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Resolve to Set Better Goals

AU Psychology professor Brian Yates shares tips on how to reach goals and change habits.

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Person on top of a mountain.

We’re two weeks into 2024. How are your resolutions going?

While a recent Forbes survey of 1,000 Americans found that improving fitness, finances, and mental health and losing weight are among the most popular resolutions, research indicates that most people won’t reach those goals. According to the same survey, the average resolution lasts just 3.74 months. The reason why is simple: changing behavior isn’t easy.

“It’s relatively easy to stop any of these behaviors for a short period,” said psychology professor Brian Yates, “but keeping it going is especially hard.”

In honor of the new year and—perhaps, in some small way—a new you, AU Now talked with Yates, who has taught self-management courses at AU for nearly five decades, about how to set better goals and what psychology can teach us about sticking to them.

Work to Understand Your Behavioral Patterns

While setting an intention is a good place to start with any goal, Yates said changing a habit begins with understanding your behavior.

For goals that involve removing something from your life—whether cigarettes, social media, or junk food—knowing what leads you to that behavior can help you anticipate the scenarios that might lead you to relapse.

One way to examine your behavior more objectively is through a time map. Yates recommends tracking how you use blocks of time for a week, which provides key insights into how you spend your time compared to how you intend to spend your time—and reveals when you’re most alert and productive.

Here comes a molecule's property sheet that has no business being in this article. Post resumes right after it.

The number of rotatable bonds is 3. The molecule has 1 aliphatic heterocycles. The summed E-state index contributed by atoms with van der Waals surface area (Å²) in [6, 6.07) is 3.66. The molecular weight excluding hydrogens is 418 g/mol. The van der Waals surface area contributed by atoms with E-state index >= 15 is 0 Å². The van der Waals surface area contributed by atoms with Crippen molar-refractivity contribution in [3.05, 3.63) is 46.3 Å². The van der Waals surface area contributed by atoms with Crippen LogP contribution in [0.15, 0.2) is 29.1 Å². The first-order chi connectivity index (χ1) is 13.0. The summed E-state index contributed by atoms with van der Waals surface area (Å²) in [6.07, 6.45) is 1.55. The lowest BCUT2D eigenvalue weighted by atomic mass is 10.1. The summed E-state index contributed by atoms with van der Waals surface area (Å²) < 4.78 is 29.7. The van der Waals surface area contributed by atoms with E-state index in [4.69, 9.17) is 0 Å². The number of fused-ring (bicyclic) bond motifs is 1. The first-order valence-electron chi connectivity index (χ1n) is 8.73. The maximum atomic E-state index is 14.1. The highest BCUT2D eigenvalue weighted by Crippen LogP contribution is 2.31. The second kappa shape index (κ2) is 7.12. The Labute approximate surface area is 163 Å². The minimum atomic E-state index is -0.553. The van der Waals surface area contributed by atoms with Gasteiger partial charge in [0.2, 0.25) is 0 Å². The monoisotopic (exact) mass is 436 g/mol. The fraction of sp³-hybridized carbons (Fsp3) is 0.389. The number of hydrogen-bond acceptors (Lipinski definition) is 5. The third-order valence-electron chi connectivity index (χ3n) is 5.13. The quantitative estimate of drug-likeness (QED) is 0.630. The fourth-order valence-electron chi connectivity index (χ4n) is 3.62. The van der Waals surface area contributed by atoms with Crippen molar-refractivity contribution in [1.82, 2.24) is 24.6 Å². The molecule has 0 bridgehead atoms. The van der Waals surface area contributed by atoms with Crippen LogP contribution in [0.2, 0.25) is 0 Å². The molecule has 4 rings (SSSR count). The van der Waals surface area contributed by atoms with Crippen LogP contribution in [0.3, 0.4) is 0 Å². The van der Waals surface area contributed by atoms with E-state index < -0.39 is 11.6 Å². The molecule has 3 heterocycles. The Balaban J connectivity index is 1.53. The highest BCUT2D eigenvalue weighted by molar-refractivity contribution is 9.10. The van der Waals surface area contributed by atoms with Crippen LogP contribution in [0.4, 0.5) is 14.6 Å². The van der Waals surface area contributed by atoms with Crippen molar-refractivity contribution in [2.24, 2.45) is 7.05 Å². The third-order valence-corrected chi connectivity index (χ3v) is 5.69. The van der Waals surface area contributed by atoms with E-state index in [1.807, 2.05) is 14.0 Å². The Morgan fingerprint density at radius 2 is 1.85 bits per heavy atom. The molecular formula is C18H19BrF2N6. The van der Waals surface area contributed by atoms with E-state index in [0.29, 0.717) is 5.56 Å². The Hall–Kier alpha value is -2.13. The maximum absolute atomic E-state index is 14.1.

It also helps to point out where you fall short—for example, in skipping the gym—which enables you adjust your schedule and come up with solutions to avoid that pitfall in the future.

Tracking your habits—good and bad—via the time map will help you “become more of a personal scientist,” Yates said. “It can be a good thing to learn to understand oneself better.”

Lean into Good Stress and Limit the Bad

Even goals intended to improve our lives can cause stress in the interim. So too can committing to too much all at once. But Yates said all stress isn’t all bad.

There are two types of stress, he explained: distress, which is counterproductive and negatively affects you, and eustress, which energizes us and motivates us to make a change. Growth comes from finding a balance between the two.

“If you ramp up those goals, a certain amount have some stress, but there’s an optimal amount that will actually maximize performance and be useful,” Yates said. “Some of us push ourselves too far and get into the distress area.”

Don’t Try to Summit the Mountain in One Climb

Breaking a goal into a series of smaller ones is key to finding that balance.  

Just as climbing Mount Everest necessitates breaking the journey into daily treks, reaching less adventurous goals requires working up to your ultimate task.

“We tend to seek magical solutions and we don’t stick to it,” Yates said. “We set our goals so that we might land on Mars, when we should really talk about maybe reaching the moon through smaller steps.”

Yates recommends people seek advice from friends, family, and others who have achieved a similar goal to determine what’s realistic but still challenging. “We all learn from and support each other,” he said.

What did you set out to accomplish in 2024? Share your goals with AU Now here.